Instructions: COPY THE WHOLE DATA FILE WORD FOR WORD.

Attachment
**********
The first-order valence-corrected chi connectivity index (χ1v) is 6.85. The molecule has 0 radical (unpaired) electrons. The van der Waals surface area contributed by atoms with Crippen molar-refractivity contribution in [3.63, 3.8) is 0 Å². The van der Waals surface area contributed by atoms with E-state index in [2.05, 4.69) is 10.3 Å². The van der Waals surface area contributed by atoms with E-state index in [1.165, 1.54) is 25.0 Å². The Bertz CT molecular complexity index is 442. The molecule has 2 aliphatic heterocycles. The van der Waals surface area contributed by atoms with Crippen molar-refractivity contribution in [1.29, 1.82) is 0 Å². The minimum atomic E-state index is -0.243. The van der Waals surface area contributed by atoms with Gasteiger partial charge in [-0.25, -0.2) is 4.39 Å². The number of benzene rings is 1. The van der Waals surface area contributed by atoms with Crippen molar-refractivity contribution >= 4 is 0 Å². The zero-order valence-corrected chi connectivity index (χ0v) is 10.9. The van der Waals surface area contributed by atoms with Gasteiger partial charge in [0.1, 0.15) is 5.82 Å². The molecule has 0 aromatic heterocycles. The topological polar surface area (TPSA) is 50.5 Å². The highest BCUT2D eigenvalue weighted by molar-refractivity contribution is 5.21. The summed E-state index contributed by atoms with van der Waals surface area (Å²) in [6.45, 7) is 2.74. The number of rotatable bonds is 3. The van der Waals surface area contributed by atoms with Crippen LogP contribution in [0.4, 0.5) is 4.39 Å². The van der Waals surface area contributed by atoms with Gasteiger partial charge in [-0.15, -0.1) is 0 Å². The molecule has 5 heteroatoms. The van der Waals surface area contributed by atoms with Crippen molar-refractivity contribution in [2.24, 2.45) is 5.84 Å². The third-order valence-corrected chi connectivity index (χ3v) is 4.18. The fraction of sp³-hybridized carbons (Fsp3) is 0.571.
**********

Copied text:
The first-order valence-corrected chi connectivity index (χ1v) is 6.85. The molecule has 0 radical (unpaired) electrons. The van der Waals surface area contributed by atoms with Crippen molar-refractivity contribution in [3.63, 3.8) is 0 Å². The van der Waals surface area contributed by atoms with E-state index in [2.05, 4.69) is 10.3 Å². The van der Waals surface area contributed by atoms with E-state index in [1.165, 1.54) is 25.0 Å². The Bertz CT molecular complexity index is 442. The molecule has 2 aliphatic heterocycles. The van der Waals surface area contributed by atoms with Crippen molar-refractivity contribution in [1.29, 1.82) is 0 Å². The minimum atomic E-state index is -0.243. The van der Waals surface area contributed by atoms with Gasteiger partial charge in [-0.25, -0.2) is 4.39 Å². The number of benzene rings is 1. The van der Waals surface area contributed by atoms with Crippen molar-refractivity contribution >= 4 is 0 Å². The zero-order valence-corrected chi connectivity index (χ0v) is 10.9. The van der Waals surface area contributed by atoms with Gasteiger partial charge in [0.1, 0.15) is 5.82 Å². The molecule has 0 aromatic heterocycles. The topological polar surface area (TPSA) is 50.5 Å². The highest BCUT2D eigenvalue weighted by molar-refractivity contribution is 5.21. The summed E-state index contributed by atoms with van der Waals surface area (Å²) in [6.45, 7) is 2.74. The number of rotatable bonds is 3. The van der Waals surface area contributed by atoms with Crippen LogP contribution in [0.4, 0.5) is 4.39 Å². The van der Waals surface area contributed by atoms with Gasteiger partial charge in [-0.15, -0.1) is 0 Å². The molecule has 5 heteroatoms. The van der Waals surface area contributed by atoms with Crippen molar-refractivity contribution in [2.24, 2.45) is 5.84 Å². The third-order valence-corrected chi connectivity index (χ3v) is 4.18. The fraction of sp³-hybridized carbons (Fsp3) is 0.571.